Appellants are all former members of the Idaho Falls police department. They brought this action to recover the entire amount deducted from their salaries and placed in the Policeman's Retirement Fund. Appellants contend that the law creating the fund is unconstitutional. The district court found that the law was constitutional and granted summary judgment in favor of the defendant city, respondent here. The Policeman's Retirement Fund (P.R.F.) was created pursuant to Title 50, Chapter 21 of the Idaho Code enacted in 1947 (revised and recompiled as Title 50, Chapter 15 of the Idaho Code in 1967). The P.R.F. Act permitted cities to establish a fund to provide municipal policemen with retirement compensation and disability, death and funeral benefits. In the event of the death of a policeman, certain benefits are also provided for surviving widows and minor children or dependent parents. The plan is funded by deductions up to 4% of the individual policeman's salary and a contribution by the city of the revenue derived by a levy not to exceed two mills assessed against property within the city's corporate limits. The fund is administered by a board consisting of the city council and three police officers elected by members of the force. The City of Idaho Falls voluntarily set up a policeman's retirement fund and a board to administer the fund in compliance with the P.R.F. Act in 1947, long prior to the employment of any of appellants as policemen. Appellants contend that the P.R.F. Act violates art. VIII §§ 3 and 4, and art. XII § 4 of the constitution of the State of Idaho. It is the opinion of this court that the Act is constitutional.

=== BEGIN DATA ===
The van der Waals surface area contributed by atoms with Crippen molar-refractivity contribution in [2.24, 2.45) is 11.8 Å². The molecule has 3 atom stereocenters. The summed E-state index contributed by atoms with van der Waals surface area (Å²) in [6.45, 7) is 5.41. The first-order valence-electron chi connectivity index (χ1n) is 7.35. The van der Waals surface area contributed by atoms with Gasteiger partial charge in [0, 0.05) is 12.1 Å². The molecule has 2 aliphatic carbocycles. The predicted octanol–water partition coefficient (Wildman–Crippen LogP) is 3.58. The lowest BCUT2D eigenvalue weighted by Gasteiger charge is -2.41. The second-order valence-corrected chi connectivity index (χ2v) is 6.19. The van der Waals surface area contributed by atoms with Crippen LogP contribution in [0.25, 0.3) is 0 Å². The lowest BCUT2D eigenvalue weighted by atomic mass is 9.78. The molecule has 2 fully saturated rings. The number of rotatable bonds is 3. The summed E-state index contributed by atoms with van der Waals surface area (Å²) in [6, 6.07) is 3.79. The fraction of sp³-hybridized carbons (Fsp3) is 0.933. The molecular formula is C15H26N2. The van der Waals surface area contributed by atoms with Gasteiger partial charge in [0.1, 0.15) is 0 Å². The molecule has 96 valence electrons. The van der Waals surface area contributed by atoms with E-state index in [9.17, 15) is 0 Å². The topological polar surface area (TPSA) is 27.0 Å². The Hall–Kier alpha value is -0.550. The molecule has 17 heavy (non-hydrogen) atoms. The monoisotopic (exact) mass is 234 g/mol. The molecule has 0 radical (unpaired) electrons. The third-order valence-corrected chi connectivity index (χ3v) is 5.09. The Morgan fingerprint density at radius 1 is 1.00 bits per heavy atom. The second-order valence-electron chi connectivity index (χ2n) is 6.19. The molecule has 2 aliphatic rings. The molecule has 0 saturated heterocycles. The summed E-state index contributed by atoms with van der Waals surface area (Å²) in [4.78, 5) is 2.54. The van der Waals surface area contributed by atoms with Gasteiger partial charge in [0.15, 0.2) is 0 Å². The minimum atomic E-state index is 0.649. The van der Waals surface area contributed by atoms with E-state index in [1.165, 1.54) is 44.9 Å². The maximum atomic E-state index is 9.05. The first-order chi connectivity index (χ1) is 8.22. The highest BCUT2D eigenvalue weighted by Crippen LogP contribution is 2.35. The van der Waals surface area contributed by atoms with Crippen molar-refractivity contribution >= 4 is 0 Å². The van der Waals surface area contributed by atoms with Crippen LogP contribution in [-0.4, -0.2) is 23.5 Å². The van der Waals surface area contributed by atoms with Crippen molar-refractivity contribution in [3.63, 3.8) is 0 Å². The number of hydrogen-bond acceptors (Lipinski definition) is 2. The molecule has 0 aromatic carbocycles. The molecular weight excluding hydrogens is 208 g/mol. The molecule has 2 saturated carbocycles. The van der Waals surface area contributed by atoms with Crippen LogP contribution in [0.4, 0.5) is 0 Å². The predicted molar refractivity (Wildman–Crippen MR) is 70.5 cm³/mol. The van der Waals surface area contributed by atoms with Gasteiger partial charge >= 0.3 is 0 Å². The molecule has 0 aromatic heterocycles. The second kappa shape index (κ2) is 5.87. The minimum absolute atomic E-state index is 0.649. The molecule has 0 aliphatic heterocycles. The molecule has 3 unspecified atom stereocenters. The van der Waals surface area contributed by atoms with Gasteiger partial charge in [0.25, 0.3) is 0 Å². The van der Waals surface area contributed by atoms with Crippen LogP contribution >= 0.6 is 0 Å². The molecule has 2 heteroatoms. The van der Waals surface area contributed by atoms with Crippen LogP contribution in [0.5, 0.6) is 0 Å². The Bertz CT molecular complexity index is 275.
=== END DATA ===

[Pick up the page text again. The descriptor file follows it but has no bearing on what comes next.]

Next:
The asserted violation of art. VIII, § 3, presents the most serious challenge. Accordingly, we deal with it first. This section provides, in part:
Contrary to many jurisdictions, Idaho has chosen to adhere to the plain and obvious meaning of this broad constitutional prohibition. The decisions of this court have given force to the underlying purpose of this section, as succinctly stated in Williams v. City of Emmett, 51 Idaho 500, 6 P.2d 475 (1931):
Insofar as the City of Idaho Falls is concerned, whether or not it has incurred any indebtedness, it undoubtedly has incurred a liability within the scope of art. VIII, § 3. "Liability" is a much more sweeping and comprehensive term than "indebtedness." Feil v. City of Coeur d'Alene, 23 Idaho 32, 129 P. 643 (1912); Boise Development Co., Ltd. v. Boise City, 26 Idaho 347, 143 P. 531 (1914); Straughan v. City of Coeur d'Alene, 53 Idaho 494, 24 P.2d 321 (1932). Although the amount thereof can be determined only through a proper and thorough actuarial study, the policemen have an inherent right to some contribution by the city each year. The Fund must be financially sound. Such a right creates a concomitant duty which in turn is a liability enforceable against the city. Feil v. City of Coeur d'Alene, supra. However, it is our conclusion that the P.R.F. Act falls within the exception provided by art. VIII, § 3, for "ordinary and necessary expenses."